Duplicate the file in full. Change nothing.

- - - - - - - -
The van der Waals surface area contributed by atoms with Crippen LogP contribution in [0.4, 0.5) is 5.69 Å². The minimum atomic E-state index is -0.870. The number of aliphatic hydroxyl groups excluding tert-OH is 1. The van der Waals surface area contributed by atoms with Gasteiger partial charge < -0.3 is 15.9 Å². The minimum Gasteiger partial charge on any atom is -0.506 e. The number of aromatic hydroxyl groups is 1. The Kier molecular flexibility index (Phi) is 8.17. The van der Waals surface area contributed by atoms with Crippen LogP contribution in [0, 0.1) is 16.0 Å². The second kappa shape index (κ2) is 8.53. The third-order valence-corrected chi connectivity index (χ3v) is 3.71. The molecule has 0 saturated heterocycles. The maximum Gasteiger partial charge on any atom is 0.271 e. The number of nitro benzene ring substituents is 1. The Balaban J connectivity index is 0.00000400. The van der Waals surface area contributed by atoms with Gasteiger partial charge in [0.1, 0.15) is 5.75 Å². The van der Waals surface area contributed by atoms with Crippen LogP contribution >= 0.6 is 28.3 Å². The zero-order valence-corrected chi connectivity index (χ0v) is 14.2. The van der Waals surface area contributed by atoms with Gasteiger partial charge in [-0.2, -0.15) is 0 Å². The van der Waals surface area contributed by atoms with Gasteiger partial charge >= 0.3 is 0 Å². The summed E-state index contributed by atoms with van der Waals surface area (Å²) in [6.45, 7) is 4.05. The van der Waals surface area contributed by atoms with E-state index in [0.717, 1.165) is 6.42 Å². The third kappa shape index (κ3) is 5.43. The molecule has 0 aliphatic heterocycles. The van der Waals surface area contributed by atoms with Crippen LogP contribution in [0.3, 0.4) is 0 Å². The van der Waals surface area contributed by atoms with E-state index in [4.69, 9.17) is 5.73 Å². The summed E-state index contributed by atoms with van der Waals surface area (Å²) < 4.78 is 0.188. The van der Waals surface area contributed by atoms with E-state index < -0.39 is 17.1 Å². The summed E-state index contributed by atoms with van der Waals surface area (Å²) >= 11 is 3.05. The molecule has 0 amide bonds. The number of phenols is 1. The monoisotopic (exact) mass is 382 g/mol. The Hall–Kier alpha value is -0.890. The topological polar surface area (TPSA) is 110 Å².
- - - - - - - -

The van der Waals surface area contributed by atoms with Crippen LogP contribution in [0.4, 0.5) is 5.69 Å². The minimum atomic E-state index is -0.870. The number of aliphatic hydroxyl groups excluding tert-OH is 1. The van der Waals surface area contributed by atoms with Gasteiger partial charge < -0.3 is 15.9 Å². The minimum Gasteiger partial charge on any atom is -0.506 e. The number of aromatic hydroxyl groups is 1. The Kier molecular flexibility index (Phi) is 8.17. The van der Waals surface area contributed by atoms with Crippen LogP contribution in [0, 0.1) is 16.0 Å². The second kappa shape index (κ2) is 8.53. The third-order valence-corrected chi connectivity index (χ3v) is 3.71. The molecule has 0 saturated heterocycles. The maximum Gasteiger partial charge on any atom is 0.271 e. The number of nitro benzene ring substituents is 1. The Balaban J connectivity index is 0.00000400. The van der Waals surface area contributed by atoms with Gasteiger partial charge in [0.1, 0.15) is 5.75 Å². The van der Waals surface area contributed by atoms with Crippen LogP contribution >= 0.6 is 28.3 Å². The zero-order valence-corrected chi connectivity index (χ0v) is 14.2. The van der Waals surface area contributed by atoms with Gasteiger partial charge in [-0.2, -0.15) is 0 Å². The van der Waals surface area contributed by atoms with Gasteiger partial charge >= 0.3 is 0 Å². The summed E-state index contributed by atoms with van der Waals surface area (Å²) in [6.45, 7) is 4.05. The van der Waals surface area contributed by atoms with E-state index in [0.717, 1.165) is 6.42 Å². The third kappa shape index (κ3) is 5.43. The molecule has 0 aliphatic heterocycles. The van der Waals surface area contributed by atoms with Crippen LogP contribution in [0.3, 0.4) is 0 Å². The van der Waals surface area contributed by atoms with E-state index in [4.69, 9.17) is 5.73 Å². The summed E-state index contributed by atoms with van der Waals surface area (Å²) < 4.78 is 0.188. The van der Waals surface area contributed by atoms with E-state index < -0.39 is 17.1 Å². The summed E-state index contributed by atoms with van der Waals surface area (Å²) >= 11 is 3.05. The molecule has 0 amide bonds. The number of phenols is 1. The monoisotopic (exact) mass is 382 g/mol. The Hall–Kier alpha value is -0.890. The topological polar surface area (TPSA) is 110 Å².